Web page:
You Make the Call – Hotel Rooms – What Happened

This scenario was patched together from a few here at home and from around the community.  My service recently ran a call for nausea that included multiple persons in stacked rooms and handled it well.  But identifying the cause or possible causes of the illness can be difficult when multiple possibilities present themselves.

ICS focuses on being the first in and building from the cold zone forward.  This call would be so much easier if we were donning our Medical Group Supervisor vest and carrying the command kit into the lobby control.

Ah, if only life worked that way.  Most MCIs and Haz Mats evolve quickly and rarely come in reported as what we find.

I added the element of the unknown upstairs to make us think about what ELSE could be happening besides the seemingly straight forward CO poisoning call which, had this been contained to two adjacent rooms, is easy to include in our plan.

Medic 88 responded above us, called for a haz mat response and went off the air.  We got neither a status update on their condition or why they called for the haz mat activation so we must assume the worst: They are compromised.

On the 4th floor we have 3 or 4 patients directly needing our assistance with an unknown number possibly dead, dying or completely oblivious to the situation.  The first instinct is to evacuate the building, but scattering our unknown illness may prove more costly than not, so we need to evacuate to a place of safe refuge.

The enclosed nature of hotel rooms gives us the unique option of being able to stage our evacuation from the rooms to the hallway, establishing a warm zone.  Of course identifying those experiencing symptoms will be difficult so we need a way to identify them easily.  The MCI and triage kits are downstairs in the rig, so we’ll need to improvise.  Advise the persons you have already contacted to put on the hotel white robe (if they’re there) or drape a large white towel over their heads.  Asking them to also bring a clean washcloth to cover their coughs will help contain any airborne illness should it be present.  The 2 masks we carry are on us and we are considered contaminated until proven otherwise.

Now we have our original patients easily identifiable and a method to separate them based on signs and symptoms of illness.

This information now needs to be relayed to the other responding units.  Using clear text is key in this situation.  Identify your unit, establish command, list threats and give your status.  If Medic 88 is unreachable upstairs we must include them as victims until we hear otherwise.

For the time being we should stay on the 4th floor, triaging all the rooms who will answer the door.  Symptoms get a white towel/robe and washcloth, non symptomatic get moved the the other end of the hallway from our rooms.

This is no place to establish a command post or begin to orchestrate the response of additional units.  In most communities the first units on scene will be engine companies with basic gear and SCBA, and until we know what is going on upstairs, they should not enter the 4th or 5th floor.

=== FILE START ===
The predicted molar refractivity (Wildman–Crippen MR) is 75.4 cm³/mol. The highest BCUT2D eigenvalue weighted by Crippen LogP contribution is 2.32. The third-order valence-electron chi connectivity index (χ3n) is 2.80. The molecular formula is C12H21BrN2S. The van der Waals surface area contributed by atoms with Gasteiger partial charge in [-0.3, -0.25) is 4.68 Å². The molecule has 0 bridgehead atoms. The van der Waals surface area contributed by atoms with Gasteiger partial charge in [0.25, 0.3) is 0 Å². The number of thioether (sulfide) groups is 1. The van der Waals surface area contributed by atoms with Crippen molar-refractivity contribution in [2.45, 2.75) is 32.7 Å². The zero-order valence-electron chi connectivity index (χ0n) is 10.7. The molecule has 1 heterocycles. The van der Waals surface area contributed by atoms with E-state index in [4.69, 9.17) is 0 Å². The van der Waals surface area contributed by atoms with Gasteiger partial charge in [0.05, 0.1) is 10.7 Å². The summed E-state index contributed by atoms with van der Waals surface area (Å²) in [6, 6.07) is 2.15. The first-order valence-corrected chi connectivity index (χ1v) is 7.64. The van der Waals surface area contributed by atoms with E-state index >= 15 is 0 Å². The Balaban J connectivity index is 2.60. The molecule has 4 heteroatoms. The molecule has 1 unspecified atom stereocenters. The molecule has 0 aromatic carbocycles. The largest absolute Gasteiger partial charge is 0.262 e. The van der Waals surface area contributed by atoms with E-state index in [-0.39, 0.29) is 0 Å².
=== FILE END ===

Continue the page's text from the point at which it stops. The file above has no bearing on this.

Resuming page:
Haz Mat Specialists can speak in more detail as to how they may approach this situation, but leaving what Medic 88 found unknown, I think makes us think in different ways, determining a solution for each possible situation.

Think about the following changes to the scenario:

Medic 88 reports a faulty pilot light on the water heater common to 403, 405, 503 and 505 and that symptoms clear in the hallway.

Medic 88 reports fumes of unknown origin seen coming from room 505, two patients are down inside that room.

Medic 88 calls a mayday and reports they are trapped on the 5th floor in heavy smoke, no SCBA.

Medic 88 stumbles from the stairway with blisters on their faces and arms, excessive snot from their noses and mouths, begging for help.

A hotel employee approaches you stating the hotel has received a bomb threat.

These are all exotic situations we may never see in out careers, but could actually happen when we are already set up for a different event.  Responding to any of these situations allows us to think ahead, set perimeters and stay back from the nasty stuff, but with dispatch systems keen on getting us out the door ASAP, most times without finishing the coding of the call, a simple code 2 sick call can become a dangerous unknown situation.

Think on your feet, use what is around you to your advantage and don’t forget that in this situation, YOU’RE a victim too.  At least until the heroes in the yellow suits say otherwise.

If you said “Slow down and think this through” you made the right call.

Agree? Disagree? Have something to add? Why not leave a comment or subscribe to the RSS feed to have future articles delivered to your feed reader?

3 thoughts on “You Make the Call – Hotel Rooms – What Happened”

Leave a Reply

Your email address will not be published. Required fields are marked *

You may use these HTML tags and attributes: <a href="" title=""> <abbr title=""> <acronym title=""> <b> <blockquote cite=""> <cite> <code> <del datetime=""> <em> <i> <q cite=""> <strike> <strong>